Between the Summer Solstice and the next full moon coming up on June 24, there are a few people who know what happens to me during this time. I tend to move heavy furniture. Not that I plan it but for some reason, it’s a time when I reorganize the space I live in, and if there is something weighing an insurmountable amount of poundage, I will move it. Somehow.
There is a lot of reorganizing to be done in our living space now that Yuri will be coming home. I had to clear out areas where the wheelchair he is fitted for will be able to pass through without hitting obstacles like the dining room table or getting through doorways with a quarter-inch to spare on either side. No matter. The fact that he is coming home after 20 days in rehab is a success story. It’s one that Kessler Institute asked if they can profile Yuri for their story.
Just as the Westchester Medical Center ICU doctors and nurses recount their first impression when they admitted Yuri to the ICU with his astonishing process of getting better, so are the staff at Kessler. Today, the respiratory specialist made a special effort to come in and take the trach out of his throat. The wound nurse took extra care in showing me how to care for it while pulling out the stitches, one thread longer than you would imagine, a tickle in his throat he couldn’t get rid of. His aide, who had four days off, is amazed at the strength and mobility from just a few days ago.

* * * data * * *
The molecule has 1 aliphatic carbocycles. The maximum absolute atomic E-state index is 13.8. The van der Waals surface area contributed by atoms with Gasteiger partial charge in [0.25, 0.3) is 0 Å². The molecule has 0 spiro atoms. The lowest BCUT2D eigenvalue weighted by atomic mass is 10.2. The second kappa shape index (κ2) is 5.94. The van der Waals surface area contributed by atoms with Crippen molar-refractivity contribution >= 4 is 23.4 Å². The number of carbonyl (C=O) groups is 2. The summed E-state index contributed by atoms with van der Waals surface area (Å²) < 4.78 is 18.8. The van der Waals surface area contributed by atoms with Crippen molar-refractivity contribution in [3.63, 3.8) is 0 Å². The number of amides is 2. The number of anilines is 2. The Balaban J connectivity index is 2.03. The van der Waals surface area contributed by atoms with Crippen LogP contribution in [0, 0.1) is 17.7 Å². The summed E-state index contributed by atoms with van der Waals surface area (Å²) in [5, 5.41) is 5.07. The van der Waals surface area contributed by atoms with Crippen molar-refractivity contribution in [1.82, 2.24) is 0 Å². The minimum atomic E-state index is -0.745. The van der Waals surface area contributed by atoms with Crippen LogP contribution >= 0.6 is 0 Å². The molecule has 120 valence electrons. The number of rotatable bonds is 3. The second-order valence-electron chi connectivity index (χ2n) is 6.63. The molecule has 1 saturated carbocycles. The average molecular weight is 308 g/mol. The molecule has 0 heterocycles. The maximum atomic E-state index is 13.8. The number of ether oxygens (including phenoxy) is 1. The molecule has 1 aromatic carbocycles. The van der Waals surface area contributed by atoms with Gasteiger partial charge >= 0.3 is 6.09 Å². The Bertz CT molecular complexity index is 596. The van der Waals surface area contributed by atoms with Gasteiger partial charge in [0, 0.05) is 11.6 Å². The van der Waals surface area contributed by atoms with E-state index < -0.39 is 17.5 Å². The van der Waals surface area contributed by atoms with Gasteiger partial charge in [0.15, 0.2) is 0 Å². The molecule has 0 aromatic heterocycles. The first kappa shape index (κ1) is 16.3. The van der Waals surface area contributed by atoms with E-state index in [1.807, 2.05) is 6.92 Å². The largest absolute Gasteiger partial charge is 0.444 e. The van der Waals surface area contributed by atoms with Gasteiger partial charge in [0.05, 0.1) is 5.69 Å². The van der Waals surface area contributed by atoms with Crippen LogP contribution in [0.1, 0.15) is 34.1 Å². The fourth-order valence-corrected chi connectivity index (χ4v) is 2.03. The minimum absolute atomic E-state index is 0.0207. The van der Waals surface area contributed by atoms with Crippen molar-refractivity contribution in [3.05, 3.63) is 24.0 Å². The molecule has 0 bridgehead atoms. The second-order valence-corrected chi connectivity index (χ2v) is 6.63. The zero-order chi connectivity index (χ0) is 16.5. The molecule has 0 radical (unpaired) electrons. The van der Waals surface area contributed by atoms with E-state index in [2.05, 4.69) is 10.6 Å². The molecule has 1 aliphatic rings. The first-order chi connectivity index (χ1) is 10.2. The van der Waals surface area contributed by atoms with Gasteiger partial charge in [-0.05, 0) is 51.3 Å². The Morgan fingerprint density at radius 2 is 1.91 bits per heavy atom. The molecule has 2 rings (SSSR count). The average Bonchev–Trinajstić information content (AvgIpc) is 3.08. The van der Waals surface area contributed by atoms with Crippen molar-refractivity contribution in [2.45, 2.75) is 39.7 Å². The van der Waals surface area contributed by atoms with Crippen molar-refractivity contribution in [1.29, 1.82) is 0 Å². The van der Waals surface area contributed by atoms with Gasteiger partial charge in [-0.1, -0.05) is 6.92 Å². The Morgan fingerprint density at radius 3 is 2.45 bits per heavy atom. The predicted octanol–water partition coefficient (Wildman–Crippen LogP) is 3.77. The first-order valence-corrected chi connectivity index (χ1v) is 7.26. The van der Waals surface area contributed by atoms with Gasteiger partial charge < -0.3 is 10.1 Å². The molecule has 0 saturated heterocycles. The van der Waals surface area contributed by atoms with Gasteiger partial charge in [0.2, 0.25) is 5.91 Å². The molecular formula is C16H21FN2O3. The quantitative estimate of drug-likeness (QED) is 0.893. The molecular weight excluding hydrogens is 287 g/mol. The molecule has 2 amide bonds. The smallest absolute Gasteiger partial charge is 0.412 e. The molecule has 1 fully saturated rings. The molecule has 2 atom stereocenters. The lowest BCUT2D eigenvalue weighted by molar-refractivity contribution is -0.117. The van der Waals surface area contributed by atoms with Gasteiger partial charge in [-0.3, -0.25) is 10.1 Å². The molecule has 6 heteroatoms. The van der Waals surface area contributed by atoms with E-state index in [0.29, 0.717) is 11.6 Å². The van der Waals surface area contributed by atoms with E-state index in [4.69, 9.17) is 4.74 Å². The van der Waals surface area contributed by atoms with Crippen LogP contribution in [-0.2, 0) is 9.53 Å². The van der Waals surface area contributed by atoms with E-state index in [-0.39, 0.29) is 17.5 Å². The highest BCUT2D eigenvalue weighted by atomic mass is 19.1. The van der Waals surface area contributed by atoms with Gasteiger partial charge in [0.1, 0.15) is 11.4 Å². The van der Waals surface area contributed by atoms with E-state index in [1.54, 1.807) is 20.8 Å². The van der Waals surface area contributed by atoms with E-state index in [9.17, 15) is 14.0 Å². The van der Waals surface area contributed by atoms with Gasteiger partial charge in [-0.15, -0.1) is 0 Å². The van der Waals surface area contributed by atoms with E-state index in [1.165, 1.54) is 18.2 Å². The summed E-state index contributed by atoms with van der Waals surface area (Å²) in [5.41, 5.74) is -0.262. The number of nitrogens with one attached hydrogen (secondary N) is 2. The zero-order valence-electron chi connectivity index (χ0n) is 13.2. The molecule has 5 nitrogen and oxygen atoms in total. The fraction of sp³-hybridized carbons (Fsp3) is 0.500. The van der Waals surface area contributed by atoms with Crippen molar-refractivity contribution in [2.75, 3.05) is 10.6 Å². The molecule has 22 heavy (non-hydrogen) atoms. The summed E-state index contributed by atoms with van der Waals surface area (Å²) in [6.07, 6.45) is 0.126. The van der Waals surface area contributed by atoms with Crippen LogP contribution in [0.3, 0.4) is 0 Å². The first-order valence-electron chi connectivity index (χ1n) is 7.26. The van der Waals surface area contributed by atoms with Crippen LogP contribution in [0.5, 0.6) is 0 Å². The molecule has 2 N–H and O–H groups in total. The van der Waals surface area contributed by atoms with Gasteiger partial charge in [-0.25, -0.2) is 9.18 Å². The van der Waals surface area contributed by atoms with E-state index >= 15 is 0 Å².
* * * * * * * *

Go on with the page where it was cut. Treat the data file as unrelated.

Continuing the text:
Adding to the cultural aspect, Yuri has shown so many of the aides, physical and occupational therapists, what music is all about and why he finds Mozart so fascinating as he does the operas, R&B, gospel, salsa swing, and jazz. They ask questions of the Professor. He takes in their curiosity in stride as he continues exploring all that’s available on YouTube, and moving forward all the while towards the goal of getting back to where he can do what he loves the most– making music.
Gaining his strength is the priority and while he isn’t walking yet, the progress he has made is what the doctor tells me is the reason why he is able to come home. Now, there are a lot of things I will not get into TMI is not for everyone. I’d say, “But, I’m not a nurse.” This is not my jurisdiction. However, this is where we are. While the training is beyond the first aid badge I got as a girl scout, I did get the pep talk in the hallway about getting past the tube feed the first time, and wound care will be a piece of cake.
I spoke with Doctor George about the appointments with doctors and specialists he will need and I just put that into the production schedule-timeline as I would have when I was a producer for low-budget indie films. You do what needs to be done and find a way to get it done, on time and on budget. The doctor noted that Yuri has found his mettle and that “he has you” along with the support of nurses from the institute who assured me they would not let us out if they did not think we will be fine. Yuri will be better at home. I know he will.
In the meantime, I continue in my alter ego as Spacial Cadet, moving the parts of the whole around during this week of the summer solstice and the full moon to make it work for us during the time of deliverables of medical equipment, outdoor chair lift, movable ramps for the two steps from the entrance into living space, additional supplies necessary for Yuri’s continuing progress in recovery. Actually, the place looks pretty good and we may keep it this way. Look out, Marie Kondo.